If you have been gardening for any length of time, then you know the importance of having the proper garden tool on hand. As a good gardener, caring for those gardening tools is a requirement. Taking advantage of these winter months for preventative maintenance, repair and upgrade if need be is a smart move.
The gardening tools you use need to be sharp and clean. You don’t want them to cause the spread of disease or pest infestation. The tools are exposed to plants and soil that may include bacterial, fungal, or insects that can cause disease or infestations if allowed to remain on a tool’s surface. So good maintenance practice is essential.
To avoid any possible harm to your garden, it is important to perform certain maintenance activities on your gardening tools on a daily basis. For example,
• After digging in your garden, rinse the tools with water from the garden hose. Use a wire brush or putty knife to ensure that you remove all the dirt that may be stuck to the surface.
• Thoroughly scrub pruning tools with a nailbrush and apply soapy water.
• If you expose tools to diseased plants or to soil infested with pests, soak them in a diluted mixture of two cups of bleach and one gallon of water. After that, rinse the tools in plain water and wipe with a cotton pad that’s been soaked with rubbing alcohol.
• Use a clean towel or rag to dry off tools.
• Don’t neglect the wood handles of your tools. Use boiled linseed oil to condition the handles and protect the metal parts of the tools. The linseed oil creates a barrier between the metal of your tools and oxygen and prevents rust. It’s really a good idea to apply a lot of it over the whole tool, leave the tool alone for about 15 minutes, and then wipe off the excess oil with a dry cloth.
• Fill a bucket with sand mixed with plant-based or boiled linseed oil and a little water to assure that the solution is damp. Thrust the blade, tines or teeth of a tool into the sand a few times for a quick cleaning when they’re dry. The oil prevents rust and corrosion from forming on metal surfaces.
• Don’t use petroleum products like motor oil on your tools. If you do, the remnants of the petroleum will be introduced into the soil the next time you garden with the tools.
• Use disinfecting wipes to remove sap, bacteria and fungus as you garden with the tools.
• Store tools in a dry, well ventilated place like a shed or garage. You can plunge and leave smaller hand tools into a bucket of sand or small pebbles when you finish gardening. Larger tools should be hung or stored upside down to ensure that the blades remain sharp.
Sometimes pruner blades are clogged with sap, making them difficult to use. Use mineral spirits or turpentine to loosen and remove the sap. Use a cotton ball or cloth moistened with the spirits or turpentine, clean the blades with soapy water, and then treat them with linseed oil.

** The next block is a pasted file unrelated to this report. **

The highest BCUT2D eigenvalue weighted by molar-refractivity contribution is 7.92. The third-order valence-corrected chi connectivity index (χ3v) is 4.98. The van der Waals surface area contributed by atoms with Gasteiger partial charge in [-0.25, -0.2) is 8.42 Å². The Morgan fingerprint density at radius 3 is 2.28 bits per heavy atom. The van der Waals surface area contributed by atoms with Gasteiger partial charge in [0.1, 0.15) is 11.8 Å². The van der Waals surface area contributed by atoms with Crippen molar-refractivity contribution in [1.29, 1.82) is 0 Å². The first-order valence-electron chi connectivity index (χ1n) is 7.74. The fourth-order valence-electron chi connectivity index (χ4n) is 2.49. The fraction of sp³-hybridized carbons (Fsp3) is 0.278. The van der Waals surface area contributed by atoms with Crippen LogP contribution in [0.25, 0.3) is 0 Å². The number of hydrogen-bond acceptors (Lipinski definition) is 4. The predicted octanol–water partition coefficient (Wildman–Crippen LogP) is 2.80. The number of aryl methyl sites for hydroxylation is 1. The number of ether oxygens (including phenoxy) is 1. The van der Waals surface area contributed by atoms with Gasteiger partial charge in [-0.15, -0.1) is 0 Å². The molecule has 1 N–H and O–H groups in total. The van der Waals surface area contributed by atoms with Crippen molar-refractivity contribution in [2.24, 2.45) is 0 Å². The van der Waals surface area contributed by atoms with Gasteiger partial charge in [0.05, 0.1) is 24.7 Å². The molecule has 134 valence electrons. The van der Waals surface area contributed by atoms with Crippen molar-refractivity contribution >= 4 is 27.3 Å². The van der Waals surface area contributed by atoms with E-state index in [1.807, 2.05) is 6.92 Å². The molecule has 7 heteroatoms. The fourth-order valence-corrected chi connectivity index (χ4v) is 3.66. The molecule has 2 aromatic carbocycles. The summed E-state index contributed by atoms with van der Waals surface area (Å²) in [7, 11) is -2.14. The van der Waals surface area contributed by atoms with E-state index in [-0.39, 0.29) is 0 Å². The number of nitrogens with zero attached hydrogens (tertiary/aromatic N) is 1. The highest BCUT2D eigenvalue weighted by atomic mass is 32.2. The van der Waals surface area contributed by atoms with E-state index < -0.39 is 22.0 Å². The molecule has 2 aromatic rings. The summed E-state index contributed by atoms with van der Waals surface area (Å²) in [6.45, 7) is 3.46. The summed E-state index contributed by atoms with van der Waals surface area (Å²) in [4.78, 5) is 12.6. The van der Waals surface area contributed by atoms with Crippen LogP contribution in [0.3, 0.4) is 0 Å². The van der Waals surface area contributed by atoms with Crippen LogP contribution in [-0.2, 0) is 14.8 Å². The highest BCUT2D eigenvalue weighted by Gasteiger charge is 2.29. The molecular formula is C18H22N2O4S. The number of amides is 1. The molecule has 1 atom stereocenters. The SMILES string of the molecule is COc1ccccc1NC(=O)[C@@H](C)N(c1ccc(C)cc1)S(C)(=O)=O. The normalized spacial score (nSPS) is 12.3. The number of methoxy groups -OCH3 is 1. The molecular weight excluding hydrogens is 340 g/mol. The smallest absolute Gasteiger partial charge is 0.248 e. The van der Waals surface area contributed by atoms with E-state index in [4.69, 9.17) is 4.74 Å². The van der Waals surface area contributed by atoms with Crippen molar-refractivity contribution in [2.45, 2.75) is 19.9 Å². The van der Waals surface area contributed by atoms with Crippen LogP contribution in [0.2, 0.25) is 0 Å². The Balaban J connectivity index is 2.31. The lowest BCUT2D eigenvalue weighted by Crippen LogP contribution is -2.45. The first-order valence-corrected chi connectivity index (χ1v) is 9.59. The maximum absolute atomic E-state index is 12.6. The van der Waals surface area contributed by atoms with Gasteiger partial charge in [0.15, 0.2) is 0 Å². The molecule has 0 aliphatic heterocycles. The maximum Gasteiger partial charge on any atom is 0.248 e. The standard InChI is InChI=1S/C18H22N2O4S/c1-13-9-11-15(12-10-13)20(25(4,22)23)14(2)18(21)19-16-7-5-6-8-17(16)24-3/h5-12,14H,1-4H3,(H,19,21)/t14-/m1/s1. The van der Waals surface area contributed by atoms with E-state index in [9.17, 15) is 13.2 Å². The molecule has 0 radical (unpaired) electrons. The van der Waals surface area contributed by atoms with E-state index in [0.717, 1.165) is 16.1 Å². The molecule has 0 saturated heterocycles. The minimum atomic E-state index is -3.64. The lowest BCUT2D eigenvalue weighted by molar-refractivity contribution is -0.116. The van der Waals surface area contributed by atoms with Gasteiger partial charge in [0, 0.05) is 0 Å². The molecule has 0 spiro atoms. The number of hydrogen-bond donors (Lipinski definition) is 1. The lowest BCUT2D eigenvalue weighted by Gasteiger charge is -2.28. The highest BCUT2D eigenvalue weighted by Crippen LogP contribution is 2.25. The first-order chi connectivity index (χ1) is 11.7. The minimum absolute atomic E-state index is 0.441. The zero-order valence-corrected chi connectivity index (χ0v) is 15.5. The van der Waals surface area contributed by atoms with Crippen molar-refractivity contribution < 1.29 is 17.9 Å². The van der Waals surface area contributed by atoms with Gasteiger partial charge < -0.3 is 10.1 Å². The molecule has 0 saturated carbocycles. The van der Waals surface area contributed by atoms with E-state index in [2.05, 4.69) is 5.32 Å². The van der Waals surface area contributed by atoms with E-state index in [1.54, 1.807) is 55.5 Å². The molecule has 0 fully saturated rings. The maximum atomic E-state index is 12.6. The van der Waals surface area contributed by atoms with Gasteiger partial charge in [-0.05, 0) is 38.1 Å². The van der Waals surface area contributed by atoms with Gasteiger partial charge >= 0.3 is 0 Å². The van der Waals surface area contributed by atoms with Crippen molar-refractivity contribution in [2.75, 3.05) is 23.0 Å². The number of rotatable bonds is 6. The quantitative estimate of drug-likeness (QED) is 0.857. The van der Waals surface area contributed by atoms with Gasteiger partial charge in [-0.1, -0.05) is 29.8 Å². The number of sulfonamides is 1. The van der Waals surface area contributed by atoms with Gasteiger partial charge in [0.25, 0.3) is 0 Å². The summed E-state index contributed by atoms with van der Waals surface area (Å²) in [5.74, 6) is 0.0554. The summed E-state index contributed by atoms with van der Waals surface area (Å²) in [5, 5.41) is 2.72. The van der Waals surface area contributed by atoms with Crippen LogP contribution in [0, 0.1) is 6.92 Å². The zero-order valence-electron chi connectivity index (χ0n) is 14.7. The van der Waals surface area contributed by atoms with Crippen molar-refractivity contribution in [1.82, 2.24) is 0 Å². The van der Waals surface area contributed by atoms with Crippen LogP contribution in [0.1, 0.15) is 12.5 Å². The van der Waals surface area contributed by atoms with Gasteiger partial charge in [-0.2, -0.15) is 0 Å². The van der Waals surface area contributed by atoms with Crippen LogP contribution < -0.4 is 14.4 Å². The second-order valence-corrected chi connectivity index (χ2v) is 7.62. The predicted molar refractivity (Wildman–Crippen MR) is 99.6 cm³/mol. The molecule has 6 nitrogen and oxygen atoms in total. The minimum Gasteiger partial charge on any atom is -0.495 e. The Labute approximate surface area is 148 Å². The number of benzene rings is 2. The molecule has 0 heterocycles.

Gardening tools should be thoroughly dried before storing and treated with linseed oil or mineral oil to prevent rust. However, if rust does appear on your tools:
• Soak them in a mixture of 1:1 vinegar and water. Leave them in the solution overnight.
• Scrub the metal portion of tools with a circular motion with steel wool.
• Rinse in soapy water, and then plain water.
• Let the tools dry thoroughly, and then lightly rub linseed oil or mineral oil on them.
Not only should you perform daily maintenance on your garden tools, you should also perform seasonal maintenance too, especially on pruners or other cutting devices. Take pruners apart and deep clean them at the end of the growing season before they are stored away for winter.
The cleaning process should be thorough. So you will have to disassemble pruners. The process is as follows:
• Unscrew the nut that holds the pruner together and wash all parts separately in soapy water.
• Soak the parts in vinegar and water and then scrub them with steel wool to remove rust. After that, rinse the tool and then dry it.
• Soak in bleach to ensure that the parts are sanitized, and then rinse and dry.
• Rub the parts with boiled linseed oil, and then reassemble the tool.
Your seasonal maintenance should also include sharping your gardening tools. You want to be certain that cutting and pruning tools are sharp or you could rip or tear a branch making them more susceptible to disease. Use a special pruner-sharpening tool on pruners and a sharpening stone on other cutting tools. Use a sharpening file and sharpening stone to keep hoes, shovels, and knives sharp.
When using a file or sharpener, push in the same direction. Do not move it back and forth. The motion should carry the apparatus across the blade. Be sure to also follow the original bevel angle.
Once that’s complete, use a sharpening stone to smooth filed edges.
Be sure to wear eye protection and heavy gloves whenever you sharpen metal equipment to guard against any metal slivers.
Don’t neglect the wooden handles of your gardening tools. It is common for minor cracks to appear on them. Reinforce the cracks with heavy-duty tape like hockey-stick tape. Immediately replace any badly cracked handles to prevent injury. A cracked handle can break as you use the tool.